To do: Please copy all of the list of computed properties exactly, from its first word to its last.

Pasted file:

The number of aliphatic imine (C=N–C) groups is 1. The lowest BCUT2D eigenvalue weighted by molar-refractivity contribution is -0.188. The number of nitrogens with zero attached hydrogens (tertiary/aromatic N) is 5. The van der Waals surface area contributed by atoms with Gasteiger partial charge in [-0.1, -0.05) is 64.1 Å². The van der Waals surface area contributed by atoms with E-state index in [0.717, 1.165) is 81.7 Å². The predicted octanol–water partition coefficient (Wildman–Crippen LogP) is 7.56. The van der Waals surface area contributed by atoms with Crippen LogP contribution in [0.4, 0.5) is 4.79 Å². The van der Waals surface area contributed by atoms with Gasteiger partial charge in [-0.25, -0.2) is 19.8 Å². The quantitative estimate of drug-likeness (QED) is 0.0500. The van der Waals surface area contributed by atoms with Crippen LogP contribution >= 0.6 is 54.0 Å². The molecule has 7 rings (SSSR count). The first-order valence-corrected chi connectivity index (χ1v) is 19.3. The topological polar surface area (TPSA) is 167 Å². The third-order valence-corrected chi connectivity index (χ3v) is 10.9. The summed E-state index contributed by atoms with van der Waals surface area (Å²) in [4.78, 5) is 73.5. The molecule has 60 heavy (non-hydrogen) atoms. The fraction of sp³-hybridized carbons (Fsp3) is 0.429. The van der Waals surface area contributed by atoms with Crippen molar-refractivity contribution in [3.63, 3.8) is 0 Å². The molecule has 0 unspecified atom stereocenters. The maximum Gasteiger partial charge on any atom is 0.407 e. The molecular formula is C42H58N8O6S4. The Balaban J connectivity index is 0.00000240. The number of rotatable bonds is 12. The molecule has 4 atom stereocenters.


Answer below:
The number of aliphatic imine (C=N–C) groups is 1. The lowest BCUT2D eigenvalue weighted by molar-refractivity contribution is -0.188. The number of nitrogens with zero attached hydrogens (tertiary/aromatic N) is 5. The van der Waals surface area contributed by atoms with Gasteiger partial charge in [-0.1, -0.05) is 64.1 Å². The van der Waals surface area contributed by atoms with E-state index in [0.717, 1.165) is 81.7 Å². The predicted octanol–water partition coefficient (Wildman–Crippen LogP) is 7.56. The van der Waals surface area contributed by atoms with Crippen LogP contribution in [0.4, 0.5) is 4.79 Å². The van der Waals surface area contributed by atoms with Gasteiger partial charge in [-0.25, -0.2) is 19.8 Å². The quantitative estimate of drug-likeness (QED) is 0.0500. The van der Waals surface area contributed by atoms with Crippen LogP contribution >= 0.6 is 54.0 Å². The molecule has 7 rings (SSSR count). The first-order valence-corrected chi connectivity index (χ1v) is 19.3. The topological polar surface area (TPSA) is 167 Å². The third-order valence-corrected chi connectivity index (χ3v) is 10.9. The summed E-state index contributed by atoms with van der Waals surface area (Å²) in [4.78, 5) is 73.5. The molecule has 60 heavy (non-hydrogen) atoms. The fraction of sp³-hybridized carbons (Fsp3) is 0.429. The van der Waals surface area contributed by atoms with Crippen molar-refractivity contribution in [3.63, 3.8) is 0 Å². The molecule has 0 unspecified atom stereocenters. The maximum Gasteiger partial charge on any atom is 0.407 e. The molecular formula is C42H58N8O6S4. The Balaban J connectivity index is 0.00000240. The number of rotatable bonds is 12. The molecule has 4 atom stereocenters.